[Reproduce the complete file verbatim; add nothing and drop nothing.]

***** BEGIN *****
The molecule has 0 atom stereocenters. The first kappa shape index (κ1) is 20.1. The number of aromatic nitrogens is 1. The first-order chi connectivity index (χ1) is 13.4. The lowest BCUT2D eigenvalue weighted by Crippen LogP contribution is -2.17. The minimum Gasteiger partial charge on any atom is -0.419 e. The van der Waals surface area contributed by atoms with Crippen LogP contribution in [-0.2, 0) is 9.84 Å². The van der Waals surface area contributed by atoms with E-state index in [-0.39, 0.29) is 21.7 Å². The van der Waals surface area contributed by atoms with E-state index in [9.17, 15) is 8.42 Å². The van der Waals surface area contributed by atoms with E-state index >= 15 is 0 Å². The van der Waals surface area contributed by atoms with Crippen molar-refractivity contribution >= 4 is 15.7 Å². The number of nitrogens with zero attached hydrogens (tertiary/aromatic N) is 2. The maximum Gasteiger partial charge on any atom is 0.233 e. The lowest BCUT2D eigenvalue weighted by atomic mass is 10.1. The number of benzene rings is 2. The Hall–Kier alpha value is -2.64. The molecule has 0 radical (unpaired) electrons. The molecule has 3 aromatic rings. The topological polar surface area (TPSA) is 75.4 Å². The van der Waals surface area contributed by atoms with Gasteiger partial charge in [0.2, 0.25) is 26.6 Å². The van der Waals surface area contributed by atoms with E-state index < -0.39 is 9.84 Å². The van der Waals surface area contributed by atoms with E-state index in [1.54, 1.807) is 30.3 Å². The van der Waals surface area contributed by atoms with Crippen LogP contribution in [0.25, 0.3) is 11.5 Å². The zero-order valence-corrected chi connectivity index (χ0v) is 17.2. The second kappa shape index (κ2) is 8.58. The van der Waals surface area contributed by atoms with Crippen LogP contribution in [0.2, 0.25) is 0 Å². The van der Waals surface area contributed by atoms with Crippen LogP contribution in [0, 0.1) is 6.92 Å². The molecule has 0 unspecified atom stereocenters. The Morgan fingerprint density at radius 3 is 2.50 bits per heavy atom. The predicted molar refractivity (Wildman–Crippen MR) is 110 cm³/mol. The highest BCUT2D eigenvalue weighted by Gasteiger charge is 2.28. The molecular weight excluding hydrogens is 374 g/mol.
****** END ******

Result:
The molecule has 0 atom stereocenters. The first kappa shape index (κ1) is 20.1. The number of aromatic nitrogens is 1. The first-order chi connectivity index (χ1) is 13.4. The lowest BCUT2D eigenvalue weighted by Crippen LogP contribution is -2.17. The minimum Gasteiger partial charge on any atom is -0.419 e. The van der Waals surface area contributed by atoms with Crippen LogP contribution in [-0.2, 0) is 9.84 Å². The van der Waals surface area contributed by atoms with E-state index in [-0.39, 0.29) is 21.7 Å². The van der Waals surface area contributed by atoms with E-state index in [9.17, 15) is 8.42 Å². The van der Waals surface area contributed by atoms with E-state index >= 15 is 0 Å². The van der Waals surface area contributed by atoms with Crippen molar-refractivity contribution >= 4 is 15.7 Å². The number of nitrogens with zero attached hydrogens (tertiary/aromatic N) is 2. The maximum Gasteiger partial charge on any atom is 0.233 e. The lowest BCUT2D eigenvalue weighted by atomic mass is 10.1. The number of benzene rings is 2. The Hall–Kier alpha value is -2.64. The molecule has 0 radical (unpaired) electrons. The molecule has 3 aromatic rings. The topological polar surface area (TPSA) is 75.4 Å². The van der Waals surface area contributed by atoms with Gasteiger partial charge in [0.2, 0.25) is 26.6 Å². The van der Waals surface area contributed by atoms with E-state index < -0.39 is 9.84 Å². The van der Waals surface area contributed by atoms with E-state index in [1.54, 1.807) is 30.3 Å². The van der Waals surface area contributed by atoms with Crippen LogP contribution in [0.25, 0.3) is 11.5 Å². The zero-order valence-corrected chi connectivity index (χ0v) is 17.2. The second kappa shape index (κ2) is 8.58. The van der Waals surface area contributed by atoms with Crippen LogP contribution in [0.2, 0.25) is 0 Å². The van der Waals surface area contributed by atoms with Crippen LogP contribution in [0, 0.1) is 6.92 Å². The molecule has 0 unspecified atom stereocenters. The Morgan fingerprint density at radius 3 is 2.50 bits per heavy atom. The predicted molar refractivity (Wildman–Crippen MR) is 110 cm³/mol. The highest BCUT2D eigenvalue weighted by Gasteiger charge is 2.28. The molecular weight excluding hydrogens is 374 g/mol.